Connective tissue growth factor (CTGF) and cancer progression

J Biomed Sci. 2008 Nov;15(6):675-85. doi: 10.1007/s11373-008-9264-9. Epub 2008 Jul 13.


Connective tissue growth factor (CTGF) is a member of the CCN family of secreted, matrix-associated proteins encoded by immediate early genes that play various roles in angiogenesis and tumor growth. CCN family proteins share uniform modular structure which mediates various cellular functions such as regulation of cell division, chemotaxis, apoptosis, adhesion, motility, angiogenesis, neoplastic transformation, and ion transport. Recently, CTGF expression has been shown to be associated with tumor development and progression. There is growing body of evidence that CTGF may regulate cancer cell migration, invasion, angiogenesis, and anoikis. In this review, we will highlight the influence of CTGF expression on the biological behavior and progression of various cancer cells, as well as its regulation on various types of protein signals and their mechanisms.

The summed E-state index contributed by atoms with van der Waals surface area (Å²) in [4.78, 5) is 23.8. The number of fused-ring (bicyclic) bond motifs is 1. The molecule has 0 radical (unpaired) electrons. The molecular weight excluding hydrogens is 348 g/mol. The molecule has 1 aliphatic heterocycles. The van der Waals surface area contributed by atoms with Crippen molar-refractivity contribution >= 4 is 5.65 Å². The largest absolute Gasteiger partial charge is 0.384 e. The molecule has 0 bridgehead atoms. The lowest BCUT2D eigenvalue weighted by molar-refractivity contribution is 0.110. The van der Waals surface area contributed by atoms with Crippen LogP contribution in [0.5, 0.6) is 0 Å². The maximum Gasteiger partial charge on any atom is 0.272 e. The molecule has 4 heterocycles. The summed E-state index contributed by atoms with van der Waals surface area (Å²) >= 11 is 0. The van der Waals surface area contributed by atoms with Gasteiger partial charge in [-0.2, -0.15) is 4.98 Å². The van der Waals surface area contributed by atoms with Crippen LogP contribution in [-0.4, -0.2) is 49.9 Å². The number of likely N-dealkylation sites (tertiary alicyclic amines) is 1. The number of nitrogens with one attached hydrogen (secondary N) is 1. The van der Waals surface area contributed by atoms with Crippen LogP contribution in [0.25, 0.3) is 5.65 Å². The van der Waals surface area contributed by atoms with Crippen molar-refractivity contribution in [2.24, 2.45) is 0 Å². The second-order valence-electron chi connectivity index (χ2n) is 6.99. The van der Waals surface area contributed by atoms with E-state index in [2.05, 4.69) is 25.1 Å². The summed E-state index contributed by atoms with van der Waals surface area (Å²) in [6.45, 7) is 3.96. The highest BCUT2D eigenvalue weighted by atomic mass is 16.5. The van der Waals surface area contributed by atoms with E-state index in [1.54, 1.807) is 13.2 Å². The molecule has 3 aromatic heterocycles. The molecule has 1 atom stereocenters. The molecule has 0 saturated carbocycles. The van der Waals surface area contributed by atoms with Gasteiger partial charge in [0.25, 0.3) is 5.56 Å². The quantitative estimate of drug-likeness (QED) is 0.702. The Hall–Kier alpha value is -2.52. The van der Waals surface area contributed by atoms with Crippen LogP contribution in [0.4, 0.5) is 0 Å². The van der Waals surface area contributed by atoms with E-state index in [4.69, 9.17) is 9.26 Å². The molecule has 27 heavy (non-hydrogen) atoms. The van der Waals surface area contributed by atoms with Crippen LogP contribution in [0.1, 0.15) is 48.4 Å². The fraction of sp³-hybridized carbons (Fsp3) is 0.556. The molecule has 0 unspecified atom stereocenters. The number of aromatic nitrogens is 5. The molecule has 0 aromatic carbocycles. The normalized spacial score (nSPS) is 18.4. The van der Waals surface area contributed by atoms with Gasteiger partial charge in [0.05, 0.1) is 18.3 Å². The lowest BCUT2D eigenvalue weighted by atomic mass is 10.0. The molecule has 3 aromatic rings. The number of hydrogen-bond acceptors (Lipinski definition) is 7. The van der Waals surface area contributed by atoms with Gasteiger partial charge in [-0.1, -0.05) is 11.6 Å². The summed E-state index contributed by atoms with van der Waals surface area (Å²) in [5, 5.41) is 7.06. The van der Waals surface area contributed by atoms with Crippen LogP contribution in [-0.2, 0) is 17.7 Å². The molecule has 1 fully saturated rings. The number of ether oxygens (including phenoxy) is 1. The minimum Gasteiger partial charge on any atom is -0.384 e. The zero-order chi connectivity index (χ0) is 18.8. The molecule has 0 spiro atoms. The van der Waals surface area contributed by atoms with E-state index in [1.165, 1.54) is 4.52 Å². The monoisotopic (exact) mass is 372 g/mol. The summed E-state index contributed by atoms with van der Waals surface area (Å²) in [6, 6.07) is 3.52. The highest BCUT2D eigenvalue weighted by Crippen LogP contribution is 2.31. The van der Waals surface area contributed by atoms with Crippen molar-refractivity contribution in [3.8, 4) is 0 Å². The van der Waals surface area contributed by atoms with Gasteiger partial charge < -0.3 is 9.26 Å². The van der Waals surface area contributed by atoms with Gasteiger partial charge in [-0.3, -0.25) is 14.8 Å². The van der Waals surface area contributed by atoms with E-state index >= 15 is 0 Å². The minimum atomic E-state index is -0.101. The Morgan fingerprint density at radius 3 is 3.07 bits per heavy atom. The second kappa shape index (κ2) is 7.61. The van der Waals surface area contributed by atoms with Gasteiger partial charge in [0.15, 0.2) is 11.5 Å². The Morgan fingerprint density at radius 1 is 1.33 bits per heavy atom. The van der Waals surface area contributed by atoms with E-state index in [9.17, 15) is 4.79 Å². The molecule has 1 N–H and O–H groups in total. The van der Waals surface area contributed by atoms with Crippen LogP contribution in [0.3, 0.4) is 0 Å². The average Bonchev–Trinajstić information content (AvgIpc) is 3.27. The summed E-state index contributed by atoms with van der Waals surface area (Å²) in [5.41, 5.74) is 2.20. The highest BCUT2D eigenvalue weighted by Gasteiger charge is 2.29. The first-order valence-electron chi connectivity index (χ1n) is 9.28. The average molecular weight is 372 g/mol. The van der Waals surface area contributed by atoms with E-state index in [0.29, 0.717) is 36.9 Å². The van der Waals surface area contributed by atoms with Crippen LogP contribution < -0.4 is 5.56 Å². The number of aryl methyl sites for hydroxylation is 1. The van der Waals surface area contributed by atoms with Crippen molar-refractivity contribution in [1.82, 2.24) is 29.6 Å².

Publication types

  • Review

MeSH terms

  • Anoikis / physiology
  • Cell Movement
  • Connective Tissue Growth Factor / metabolism*
  • Disease Progression*
  • Gene Expression Regulation, Neoplastic*
  • Humans
  • Neoplasm Metastasis
  • Neoplasms / genetics
  • Neoplasms / metabolism*
  • Neovascularization, Pathologic


  • Connective Tissue Growth Factor